Journal of Neuroinflammation 07/2014; 11(1):126. DOI:10.1186/1742-2094-11-126 · 4.90 Impact Factor
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    • "Antimicrobial peptides also frequently function as “alarmins”, triggering recruitment and activation of immune cells [10]. βA peptides are also pro-inflammatory, triggering activation of glial cells and macrophages, and this is thought to relate to neuronal injury [11]. Activation of glial cells by βA has been found to be mediated by TLR2 [12]. "
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    ABSTRACT: Accumulation of β-Amyloid (βA) is a key pathogenetic factor in Alzheimer's disease; however, the normal function of βA is unknown. Recent studies have shown that βA can inhibit growth of bacteria and fungi. In this paper we show that βA also inhibits replication of seasonal and pandemic strains of H3N2 and H1N1 influenza A virus (IAV) in vitro. The 42 amino acid fragment of βA (βA42) had greater activity than the 40 amino acid fragment. Direct incubation of the virus with βA42 was needed to achieve optimal inhibition. Using quantitative PCR assays βA42 was shown to reduce viral uptake by epithelial cells after 45 minutes and to reduce supernatant virus at 24 hours post infection. βA42 caused aggregation of IAV particles as detected by light transmission assays and electron and confocal microscopy. βA42 did not stimulate neutrophil H2O2 production or extracellular trap formation on its own, but it increased both responses stimulated by IAV. In addition, βA42 increased uptake of IAV by neutrophils. βA42 reduced viral protein synthesis in monocytes and reduced IAV-induced interleukin-6 production by these cells. Hence, we demonstrate for the first time that βA has antiviral activity and modulates viral interactions with phagocytes.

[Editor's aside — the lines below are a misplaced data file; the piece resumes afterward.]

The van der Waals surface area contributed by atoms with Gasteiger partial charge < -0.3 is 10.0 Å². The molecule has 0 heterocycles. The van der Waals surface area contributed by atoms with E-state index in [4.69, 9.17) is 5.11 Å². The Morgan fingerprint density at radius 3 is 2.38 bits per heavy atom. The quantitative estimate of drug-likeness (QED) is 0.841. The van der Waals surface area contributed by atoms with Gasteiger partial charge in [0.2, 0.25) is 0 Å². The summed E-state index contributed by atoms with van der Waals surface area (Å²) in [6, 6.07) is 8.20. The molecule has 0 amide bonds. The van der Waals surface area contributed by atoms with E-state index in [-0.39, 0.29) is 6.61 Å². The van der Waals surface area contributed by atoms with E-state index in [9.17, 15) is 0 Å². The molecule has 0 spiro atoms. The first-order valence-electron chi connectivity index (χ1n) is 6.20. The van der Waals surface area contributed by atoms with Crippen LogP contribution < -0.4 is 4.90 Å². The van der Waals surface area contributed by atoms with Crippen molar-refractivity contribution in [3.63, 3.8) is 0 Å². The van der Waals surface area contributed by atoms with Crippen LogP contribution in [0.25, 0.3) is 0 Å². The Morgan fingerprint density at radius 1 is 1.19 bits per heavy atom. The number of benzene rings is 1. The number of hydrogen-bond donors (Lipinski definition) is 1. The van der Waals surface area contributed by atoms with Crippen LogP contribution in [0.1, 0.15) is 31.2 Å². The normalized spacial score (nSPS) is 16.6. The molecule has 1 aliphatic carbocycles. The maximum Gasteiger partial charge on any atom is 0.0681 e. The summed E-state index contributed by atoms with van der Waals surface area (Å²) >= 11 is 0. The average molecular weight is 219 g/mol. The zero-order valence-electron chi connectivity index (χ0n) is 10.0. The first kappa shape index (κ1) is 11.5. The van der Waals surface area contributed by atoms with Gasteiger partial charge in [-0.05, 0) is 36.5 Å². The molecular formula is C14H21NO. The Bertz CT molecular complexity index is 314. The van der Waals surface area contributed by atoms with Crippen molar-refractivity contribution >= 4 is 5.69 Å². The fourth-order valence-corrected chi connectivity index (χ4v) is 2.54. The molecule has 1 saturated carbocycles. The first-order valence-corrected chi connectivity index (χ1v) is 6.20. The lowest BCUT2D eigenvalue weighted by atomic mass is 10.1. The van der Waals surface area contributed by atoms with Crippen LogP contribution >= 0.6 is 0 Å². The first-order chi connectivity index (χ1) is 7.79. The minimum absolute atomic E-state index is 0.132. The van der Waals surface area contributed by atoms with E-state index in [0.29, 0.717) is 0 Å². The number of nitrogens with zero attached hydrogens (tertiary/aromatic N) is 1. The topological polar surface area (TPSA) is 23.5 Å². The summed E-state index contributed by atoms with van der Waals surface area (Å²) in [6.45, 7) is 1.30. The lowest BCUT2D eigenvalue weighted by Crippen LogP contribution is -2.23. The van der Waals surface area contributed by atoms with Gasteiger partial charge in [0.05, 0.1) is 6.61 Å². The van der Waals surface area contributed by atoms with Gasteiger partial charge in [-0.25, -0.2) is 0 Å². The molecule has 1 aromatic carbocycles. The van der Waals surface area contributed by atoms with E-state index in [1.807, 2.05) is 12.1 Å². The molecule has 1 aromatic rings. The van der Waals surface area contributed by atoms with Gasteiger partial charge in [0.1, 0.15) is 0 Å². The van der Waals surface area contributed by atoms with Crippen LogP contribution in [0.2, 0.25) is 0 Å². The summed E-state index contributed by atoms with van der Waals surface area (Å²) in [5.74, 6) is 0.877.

PLoS ONE 07/2014; 9(7):e101364. DOI:10.1371/journal.pone.0101364 · 3.23 Impact Factor